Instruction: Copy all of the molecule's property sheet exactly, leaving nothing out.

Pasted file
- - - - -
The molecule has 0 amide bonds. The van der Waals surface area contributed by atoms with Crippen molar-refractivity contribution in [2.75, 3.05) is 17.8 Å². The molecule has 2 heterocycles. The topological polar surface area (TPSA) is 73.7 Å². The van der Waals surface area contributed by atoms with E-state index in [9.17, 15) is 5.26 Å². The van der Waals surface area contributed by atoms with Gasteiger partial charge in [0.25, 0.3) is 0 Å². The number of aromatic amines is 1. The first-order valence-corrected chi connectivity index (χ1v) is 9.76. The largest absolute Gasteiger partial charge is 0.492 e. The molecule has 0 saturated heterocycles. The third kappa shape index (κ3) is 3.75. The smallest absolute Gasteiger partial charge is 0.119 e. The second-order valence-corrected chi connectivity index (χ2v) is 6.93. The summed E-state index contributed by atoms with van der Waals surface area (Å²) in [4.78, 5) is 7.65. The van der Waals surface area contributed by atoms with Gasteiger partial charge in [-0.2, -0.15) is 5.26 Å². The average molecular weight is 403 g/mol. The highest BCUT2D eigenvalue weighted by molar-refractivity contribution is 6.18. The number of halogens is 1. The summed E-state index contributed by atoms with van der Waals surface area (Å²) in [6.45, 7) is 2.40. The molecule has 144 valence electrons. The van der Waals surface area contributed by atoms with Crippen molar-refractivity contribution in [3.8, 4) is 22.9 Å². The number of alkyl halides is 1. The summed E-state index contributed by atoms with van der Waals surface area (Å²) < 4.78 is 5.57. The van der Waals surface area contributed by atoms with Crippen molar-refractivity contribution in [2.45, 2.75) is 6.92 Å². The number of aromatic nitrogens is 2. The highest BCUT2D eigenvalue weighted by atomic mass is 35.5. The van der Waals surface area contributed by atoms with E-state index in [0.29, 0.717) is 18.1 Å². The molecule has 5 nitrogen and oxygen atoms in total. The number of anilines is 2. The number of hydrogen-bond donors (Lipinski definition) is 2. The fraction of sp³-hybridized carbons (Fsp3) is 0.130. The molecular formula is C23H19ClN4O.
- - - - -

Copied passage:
The molecule has 0 amide bonds. The van der Waals surface area contributed by atoms with Crippen molar-refractivity contribution in [2.75, 3.05) is 17.8 Å². The molecule has 2 heterocycles. The topological polar surface area (TPSA) is 73.7 Å². The van der Waals surface area contributed by atoms with E-state index in [9.17, 15) is 5.26 Å². The van der Waals surface area contributed by atoms with Gasteiger partial charge in [0.25, 0.3) is 0 Å². The number of aromatic amines is 1. The first-order valence-corrected chi connectivity index (χ1v) is 9.76. The largest absolute Gasteiger partial charge is 0.492 e. The molecule has 0 saturated heterocycles. The third kappa shape index (κ3) is 3.75. The smallest absolute Gasteiger partial charge is 0.119 e. The second-order valence-corrected chi connectivity index (χ2v) is 6.93. The summed E-state index contributed by atoms with van der Waals surface area (Å²) in [4.78, 5) is 7.65. The van der Waals surface area contributed by atoms with Gasteiger partial charge in [-0.2, -0.15) is 5.26 Å². The average molecular weight is 403 g/mol. The highest BCUT2D eigenvalue weighted by molar-refractivity contribution is 6.18. The number of halogens is 1. The summed E-state index contributed by atoms with van der Waals surface area (Å²) in [6.45, 7) is 2.40. The molecule has 144 valence electrons. The van der Waals surface area contributed by atoms with Crippen molar-refractivity contribution in [3.8, 4) is 22.9 Å². The number of alkyl halides is 1. The summed E-state index contributed by atoms with van der Waals surface area (Å²) < 4.78 is 5.57. The van der Waals surface area contributed by atoms with Crippen molar-refractivity contribution in [2.45, 2.75) is 6.92 Å². The number of aromatic nitrogens is 2. The highest BCUT2D eigenvalue weighted by atomic mass is 35.5. The van der Waals surface area contributed by atoms with E-state index in [0.29, 0.717) is 18.1 Å². The molecule has 5 nitrogen and oxygen atoms in total. The number of anilines is 2. The number of hydrogen-bond donors (Lipinski definition) is 2. The fraction of sp³-hybridized carbons (Fsp3) is 0.130. The molecular formula is C23H19ClN4O.